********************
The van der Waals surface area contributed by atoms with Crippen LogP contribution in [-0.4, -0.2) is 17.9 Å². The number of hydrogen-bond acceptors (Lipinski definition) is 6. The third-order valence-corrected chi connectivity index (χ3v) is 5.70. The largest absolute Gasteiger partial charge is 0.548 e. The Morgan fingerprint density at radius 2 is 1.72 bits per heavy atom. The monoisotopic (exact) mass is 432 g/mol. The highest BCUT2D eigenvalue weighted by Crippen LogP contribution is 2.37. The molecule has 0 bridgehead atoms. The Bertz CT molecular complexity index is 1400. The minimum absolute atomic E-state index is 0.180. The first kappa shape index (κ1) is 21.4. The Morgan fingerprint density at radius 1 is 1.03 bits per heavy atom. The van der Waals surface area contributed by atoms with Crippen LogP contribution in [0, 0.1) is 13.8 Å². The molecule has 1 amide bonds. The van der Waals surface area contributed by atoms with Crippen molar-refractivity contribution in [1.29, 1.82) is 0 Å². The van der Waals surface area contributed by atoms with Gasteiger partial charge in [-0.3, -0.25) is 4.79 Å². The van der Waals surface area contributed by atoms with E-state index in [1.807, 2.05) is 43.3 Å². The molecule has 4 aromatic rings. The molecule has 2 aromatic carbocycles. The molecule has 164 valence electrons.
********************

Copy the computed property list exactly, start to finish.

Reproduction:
The van der Waals surface area contributed by atoms with Crippen LogP contribution in [-0.4, -0.2) is 17.9 Å². The number of hydrogen-bond acceptors (Lipinski definition) is 6. The third-order valence-corrected chi connectivity index (χ3v) is 5.70. The largest absolute Gasteiger partial charge is 0.548 e. The Morgan fingerprint density at radius 2 is 1.72 bits per heavy atom. The monoisotopic (exact) mass is 432 g/mol. The highest BCUT2D eigenvalue weighted by Crippen LogP contribution is 2.37. The molecule has 0 bridgehead atoms. The Bertz CT molecular complexity index is 1400. The minimum absolute atomic E-state index is 0.180. The first kappa shape index (κ1) is 21.4. The Morgan fingerprint density at radius 1 is 1.03 bits per heavy atom. The van der Waals surface area contributed by atoms with Crippen LogP contribution in [0, 0.1) is 13.8 Å². The molecule has 1 amide bonds. The van der Waals surface area contributed by atoms with Crippen molar-refractivity contribution in [1.29, 1.82) is 0 Å². The van der Waals surface area contributed by atoms with Gasteiger partial charge in [-0.3, -0.25) is 4.79 Å². The van der Waals surface area contributed by atoms with E-state index in [1.807, 2.05) is 43.3 Å². The molecule has 4 aromatic rings. The molecule has 2 aromatic carbocycles. The molecule has 164 valence electrons.